Living in the time of coronavirus: It will remind us of shortage eras past generations had known

With the coronavirus scare we seem to have gone back to a pace of life that belongs to another generation and another time. Freedom of movement, work and recreation spaces, and spaces for the enjoyment of leisure are what define the globalised era and, especially, those of us in this country who live in the bigger cities and are connected via technology, travel and work cultures to the rest of the world. Freedom is a thing that we now take very seriously, whether in our daily lives or when we are contesting its absence in certain areas of national life, be it sexual or political freedoms.

Yet, it is also something that we, the educated upper and middle classes, have increasingly taken for granted in our present-day secure and liberal, consumerist milieus. The working populations in these cities below the age of 50 have not seen, or at least do not have a living memory of, curfews or blackouts that were instituted during the wars that the country fought with its neighbours, most notably the Sino-Indian War of 1962.

Or, for instance, the memories of an earlier generation who witnessed the Japanese bombings on Calcutta during World War 2, when women and children had to be evacuated and people left abandoning their homes and daily lives, their certainties and certitudes. And then, there was the mother of all upheavals, the country’s Partition in 1947, which uprooted people and changed their lives forever.

TOPSHOT – A resident wearing a facemask amid concerns over the spread of the COVID-19 novel coronavirus walks past a graffiti of Buddha wearing facemask, in Mumbai on March 16, 2020. (Photo by INDRANIL MUKHERJEE / AFP) (Photo by INDRANIL MUKHERJEE/AFP via Getty Images)

And unlike these previous generations of our grandparents or parents who witnessed and well-comprehended the phenomena of famines or shortages in difficult times, we in the present era of economic boom and plenitude, compulsive coffee breaks, eating out, online shopping and home deliveries, have become ever more complacent about our supply lines. Even the public rationing system of the 1970s and 80s encompassed a vast spectrum of society including the middle classes, and the spectre of shortage or lack did periodically raise its head.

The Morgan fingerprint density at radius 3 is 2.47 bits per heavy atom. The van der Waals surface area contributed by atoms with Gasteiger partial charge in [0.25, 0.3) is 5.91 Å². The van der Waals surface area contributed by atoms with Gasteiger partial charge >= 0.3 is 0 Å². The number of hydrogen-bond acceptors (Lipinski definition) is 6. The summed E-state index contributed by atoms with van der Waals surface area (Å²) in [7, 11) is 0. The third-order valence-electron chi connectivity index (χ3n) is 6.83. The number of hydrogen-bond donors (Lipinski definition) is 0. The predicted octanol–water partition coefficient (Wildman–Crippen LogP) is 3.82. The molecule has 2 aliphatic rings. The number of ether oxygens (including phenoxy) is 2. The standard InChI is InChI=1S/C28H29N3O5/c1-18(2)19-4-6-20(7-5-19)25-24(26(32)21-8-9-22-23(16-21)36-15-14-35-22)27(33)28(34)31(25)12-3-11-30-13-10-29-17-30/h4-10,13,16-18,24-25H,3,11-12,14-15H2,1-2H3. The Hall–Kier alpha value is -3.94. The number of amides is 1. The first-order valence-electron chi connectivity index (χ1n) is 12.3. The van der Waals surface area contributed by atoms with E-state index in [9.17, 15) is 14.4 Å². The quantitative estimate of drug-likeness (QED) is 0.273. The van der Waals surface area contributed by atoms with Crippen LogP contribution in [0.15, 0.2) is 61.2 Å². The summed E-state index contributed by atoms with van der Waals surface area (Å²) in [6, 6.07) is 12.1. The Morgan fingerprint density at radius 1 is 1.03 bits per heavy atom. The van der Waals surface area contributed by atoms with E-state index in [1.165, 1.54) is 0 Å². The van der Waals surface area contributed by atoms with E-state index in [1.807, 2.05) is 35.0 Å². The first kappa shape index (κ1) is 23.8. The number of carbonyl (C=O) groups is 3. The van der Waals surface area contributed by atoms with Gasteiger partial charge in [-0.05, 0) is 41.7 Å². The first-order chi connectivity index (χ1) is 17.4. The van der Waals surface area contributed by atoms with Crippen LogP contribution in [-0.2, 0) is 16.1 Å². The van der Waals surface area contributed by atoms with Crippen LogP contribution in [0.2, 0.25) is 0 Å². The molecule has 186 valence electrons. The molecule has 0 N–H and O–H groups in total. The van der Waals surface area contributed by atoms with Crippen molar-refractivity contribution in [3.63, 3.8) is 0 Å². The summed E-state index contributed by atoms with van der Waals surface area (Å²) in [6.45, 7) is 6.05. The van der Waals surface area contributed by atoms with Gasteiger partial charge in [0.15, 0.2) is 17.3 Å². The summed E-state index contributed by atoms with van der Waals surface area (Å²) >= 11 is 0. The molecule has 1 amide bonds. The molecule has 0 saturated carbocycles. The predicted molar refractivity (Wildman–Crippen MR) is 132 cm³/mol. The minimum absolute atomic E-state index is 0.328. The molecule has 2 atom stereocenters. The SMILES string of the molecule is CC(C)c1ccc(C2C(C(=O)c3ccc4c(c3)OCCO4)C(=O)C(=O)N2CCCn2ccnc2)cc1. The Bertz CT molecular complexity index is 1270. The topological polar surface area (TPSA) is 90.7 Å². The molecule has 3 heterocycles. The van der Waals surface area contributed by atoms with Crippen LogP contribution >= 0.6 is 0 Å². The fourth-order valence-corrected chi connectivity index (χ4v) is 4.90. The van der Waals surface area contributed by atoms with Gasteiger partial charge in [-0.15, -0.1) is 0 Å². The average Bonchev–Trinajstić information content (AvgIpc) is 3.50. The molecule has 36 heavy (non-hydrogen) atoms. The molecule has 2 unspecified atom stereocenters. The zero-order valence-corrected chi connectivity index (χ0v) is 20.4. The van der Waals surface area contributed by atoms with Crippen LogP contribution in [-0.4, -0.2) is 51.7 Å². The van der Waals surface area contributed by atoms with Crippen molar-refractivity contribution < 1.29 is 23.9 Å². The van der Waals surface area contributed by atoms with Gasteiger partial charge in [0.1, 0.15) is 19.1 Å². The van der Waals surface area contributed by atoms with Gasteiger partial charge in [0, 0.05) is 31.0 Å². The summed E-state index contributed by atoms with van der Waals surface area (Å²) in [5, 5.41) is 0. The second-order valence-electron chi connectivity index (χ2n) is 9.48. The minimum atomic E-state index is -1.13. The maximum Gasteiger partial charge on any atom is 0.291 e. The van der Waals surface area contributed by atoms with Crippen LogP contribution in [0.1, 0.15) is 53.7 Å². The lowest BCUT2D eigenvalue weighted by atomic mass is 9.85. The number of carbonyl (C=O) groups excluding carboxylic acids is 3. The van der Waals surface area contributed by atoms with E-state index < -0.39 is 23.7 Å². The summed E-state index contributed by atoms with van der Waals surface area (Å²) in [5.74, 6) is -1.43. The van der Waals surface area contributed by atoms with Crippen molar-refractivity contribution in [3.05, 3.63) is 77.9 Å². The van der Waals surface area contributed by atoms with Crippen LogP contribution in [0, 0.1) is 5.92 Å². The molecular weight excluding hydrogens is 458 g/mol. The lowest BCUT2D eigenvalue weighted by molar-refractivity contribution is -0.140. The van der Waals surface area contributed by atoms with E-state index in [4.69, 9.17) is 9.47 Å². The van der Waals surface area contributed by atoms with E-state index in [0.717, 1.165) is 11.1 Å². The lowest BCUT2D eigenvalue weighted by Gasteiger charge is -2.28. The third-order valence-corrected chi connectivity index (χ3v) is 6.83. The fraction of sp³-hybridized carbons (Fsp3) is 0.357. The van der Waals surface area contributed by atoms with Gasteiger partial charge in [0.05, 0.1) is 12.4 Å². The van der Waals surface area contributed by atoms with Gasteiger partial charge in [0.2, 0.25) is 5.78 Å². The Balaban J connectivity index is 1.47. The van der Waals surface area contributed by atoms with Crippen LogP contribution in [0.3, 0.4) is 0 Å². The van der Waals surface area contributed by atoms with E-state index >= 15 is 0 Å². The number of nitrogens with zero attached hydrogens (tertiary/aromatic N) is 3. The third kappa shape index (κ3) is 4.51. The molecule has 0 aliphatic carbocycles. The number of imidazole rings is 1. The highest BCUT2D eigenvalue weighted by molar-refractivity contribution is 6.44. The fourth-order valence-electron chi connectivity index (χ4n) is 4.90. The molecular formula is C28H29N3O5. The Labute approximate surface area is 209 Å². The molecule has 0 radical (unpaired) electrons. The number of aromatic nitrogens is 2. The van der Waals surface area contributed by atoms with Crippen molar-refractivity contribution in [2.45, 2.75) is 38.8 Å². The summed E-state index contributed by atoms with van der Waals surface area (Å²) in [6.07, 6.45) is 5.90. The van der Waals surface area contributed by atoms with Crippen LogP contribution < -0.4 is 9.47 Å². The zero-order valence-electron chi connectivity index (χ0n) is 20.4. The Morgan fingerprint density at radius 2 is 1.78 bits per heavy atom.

It’s only in the last decade or so, with our more firm entrenchment in the boom of a global consumer culture, that the country’s upper and middle classes have increasingly pushed aside past uncertainties. A kind of uncertainty that perhaps never left the more under-privileged sections, or the farming communities who have contended with periodic droughts and uncertain futures. And perhaps in their mindscapes, they are more equipped to comprehend and react to calamitous occurrences.

Our enforced home stays during this present period, and what is to come will surely make a lasting impact on us, emotionally and mentally. Easy access and easy mobility might soon become coupled with a far greater sense of celebration of those very same things and those spaces, which we have become accustomed to taking for granted. Spaces of leisure, consumption, education and work, which define our modern societies and which have suddenly become forbidden to us.

Perhaps we will also come to value far more, here onwards, human company and interactions, which have perhaps not come under such serious and more unprecedented threat as in the times of corona. We who are forever glued to our phones and other devices might, after the lift of the present lockdown, start to be more mindful of the company of others, of families and loved ones. And we might just come to feel stronger together, as a locality, city or the nation at large, after we emerge from this pandemic.

As we stand facing a threat to humanity at large, we are also increasingly given to think of those millions of our countrymen for whom social distancing is a luxury, those that would be worst affected should the disease spread to its next stage. For once, it is a fear that we fear not only for ourselves, and for once we want them all to be safe, because them being safe means us being safe.

Some years from now, the times of corona may be identified as marking a major shift in our economy, health systems and public cultures. Economists and public intellectuals have already identified trends. What has gone unsaid is perhaps it will also mark a fundamental change in our sensibilities, making for greater compassion in our midst, and a greater closeness for people – now that human relations themselves are under threat.

DISCLAIMER : Views expressed above are the author’s own.

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